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A preview of policy discussions of inflation

This chapter has focused on how inflation is measured, historical experience with inflation, how to adjust nominal variables into real ones, how inflation affects the economy, and how indexing works. The causes of inflation have barely been hinted at, and government policies to deal with inflation have not been addressed at all. These issues will be taken up in depth in other chapters. However, it is useful to offer a preview here.

The cause of inflation can be summed up in one sentence: Too many dollars chasing too few goods. The great surges of inflation early in the twentieth century came after wars, which are a time when government spending is very high, but consumers have little to buy, because production is going to the war effort. Governments also commonly impose price controls during wartime. After the war, the price controls end and pent-up buying power surges forth, driving up inflation. On the other hand, if too few dollars are chasing too many goods, then inflation will decline or even turn into deflation. Therefore, slowdowns in economic activity, as in major recessions and the Great Depression, are typically associated with a reduction in inflation or even outright deflation.

The policy implications are clear. If inflation is to be avoided, the amount of purchasing power in the economy must grow at roughly the same rate as the production of goods. Macroeconomic policies that the government can use to affect the amount of purchasing power—through taxes, spending, and regulation of interest rates and credit—can thus cause inflation to rise or reduce inflation to lower levels.

A $550 million loaf of bread?

As we will learn in Money and Banking , the existence of money provides enormous benefits to an economy. In a real sense, money is the lubrication that enhances the workings of markets. Money makes transactions easier. It allows people to find employment producing one product, then use the money earned to purchase the other products they need to live on. However, too much money in circulation can lead to inflation. Extreme cases of governments recklessly printing money lead to hyperinflation. Inflation reduces the value of money. Hyperinflation, because money loses value so quickly, ultimately results in people no longer using money. The economy reverts to barter, or it adopts another country’s more stable currency, like U.S. dollars. In the meantime, the economy literally falls apart as people leave jobs and fend for themselves because it is not worth the time to work for money that will be worthless in a few days.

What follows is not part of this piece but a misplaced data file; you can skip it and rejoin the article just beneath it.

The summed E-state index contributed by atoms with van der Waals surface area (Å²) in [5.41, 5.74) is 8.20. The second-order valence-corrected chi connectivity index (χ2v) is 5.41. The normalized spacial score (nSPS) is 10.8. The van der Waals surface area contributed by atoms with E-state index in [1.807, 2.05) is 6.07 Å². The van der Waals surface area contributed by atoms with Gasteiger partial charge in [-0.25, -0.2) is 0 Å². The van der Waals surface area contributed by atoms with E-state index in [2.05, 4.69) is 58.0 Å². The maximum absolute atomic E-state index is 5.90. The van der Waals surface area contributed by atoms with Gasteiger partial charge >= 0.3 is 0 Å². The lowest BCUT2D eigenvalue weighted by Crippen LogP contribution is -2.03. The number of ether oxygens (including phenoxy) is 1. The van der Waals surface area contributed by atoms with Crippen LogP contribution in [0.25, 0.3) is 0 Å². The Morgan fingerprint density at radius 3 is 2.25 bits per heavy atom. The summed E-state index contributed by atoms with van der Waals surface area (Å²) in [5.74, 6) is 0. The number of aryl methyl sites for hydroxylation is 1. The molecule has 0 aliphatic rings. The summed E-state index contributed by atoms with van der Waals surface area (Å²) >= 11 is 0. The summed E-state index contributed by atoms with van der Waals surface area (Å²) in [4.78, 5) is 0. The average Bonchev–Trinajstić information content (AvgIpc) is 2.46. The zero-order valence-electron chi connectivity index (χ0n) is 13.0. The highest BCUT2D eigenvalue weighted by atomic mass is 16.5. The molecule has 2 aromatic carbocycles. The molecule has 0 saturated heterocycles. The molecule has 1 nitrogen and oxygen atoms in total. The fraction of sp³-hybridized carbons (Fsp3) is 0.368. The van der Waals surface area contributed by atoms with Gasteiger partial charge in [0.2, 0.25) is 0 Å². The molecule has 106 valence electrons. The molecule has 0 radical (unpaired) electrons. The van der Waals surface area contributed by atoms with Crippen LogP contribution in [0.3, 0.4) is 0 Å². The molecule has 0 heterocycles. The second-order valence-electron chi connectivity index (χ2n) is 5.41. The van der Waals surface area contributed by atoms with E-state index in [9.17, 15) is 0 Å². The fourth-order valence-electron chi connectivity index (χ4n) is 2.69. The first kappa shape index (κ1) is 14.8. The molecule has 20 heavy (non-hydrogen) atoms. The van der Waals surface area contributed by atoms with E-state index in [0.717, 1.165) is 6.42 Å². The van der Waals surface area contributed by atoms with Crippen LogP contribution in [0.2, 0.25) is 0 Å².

Only national governments have the power to cause hyperinflation. Hyperinflation typically happens when government faces extraordinary demands for spending, which it cannot finance by taxes or borrowing. The only option is to print money—more and more of it. With more money in circulation chasing the same amount (or even less) goods and services, the only result is higher and higher prices until the economy and/or the government collapses. This is why economists are generally wary of letting inflation get out of control.

Key concepts and summary

A payment is said to be indexed if it is automatically adjusted for inflation. Examples of indexing in the private sector include wage contracts with cost-of-living adjustments (COLAs) and loan agreements like adjustable-rate mortgages (ARMs). Examples of indexing in the public sector include tax brackets and Social Security payments.

Problems

If inflation rises unexpectedly by 5%, indicate for each of the following whether the economic actor is helped, hurt, or unaffected:

  1. A union member with a COLA wage contract
  2. Someone with a large stash of cash in a safe deposit box
  3. A bank lending money at a fixed rate of interest
  4. A person who is not due to receive a pay raise for another 11 months

Got questions? Get instant answers now!

Rosalie the Retiree knows that when she retires in 16 years, her company will give her a one-time payment of $20,000. However, if the inflation rate is 6% per year, how much buying power will that $20,000 have when measured in today’s dollars? Hint : Start by calculating the rise in the price level over the 16 years.

Got questions? Get instant answers now!

References

Wines, Michael. “How Bad is Inflation in Zimbabwe?” The New York Times , May 2, 2006. http://www.nytimes.com/2006/05/02/world/africa/02zimbabwe.html?pagewanted=all&_r=0.

Hanke, Steve H. “R.I.P. Zimbabwe Dollar.” CATO Institute . Accessed December 31, 2013. http://www.cato.org/zimbabwe.

Massachusetts Institute of Technology. 2015. "Billion Prices Project." Accessed March 4, 2015. http://bpp.mit.edu/usa/.

Questions & Answers

what economics is all about?
Nomuhle Reply
what is a new paradigm shift
Austen Reply
Paradigm shift it is the reconcilliation of fedural goods in production
Shyline
factors that affecting economic system
Bemen Reply
crux
Shyline
what is microeconomics
Nkanyiso Reply
what is the main problem in our economy
Nkanyiso
crux
Austen
what does crux mean
Shyline
what is demand
Jervis Reply
what are the factors of demand
Jervis
What is money and banking
Dorcas Reply
which one of the bank do product money
Dorcas
central bank
Mohamed
no .... all bank its self...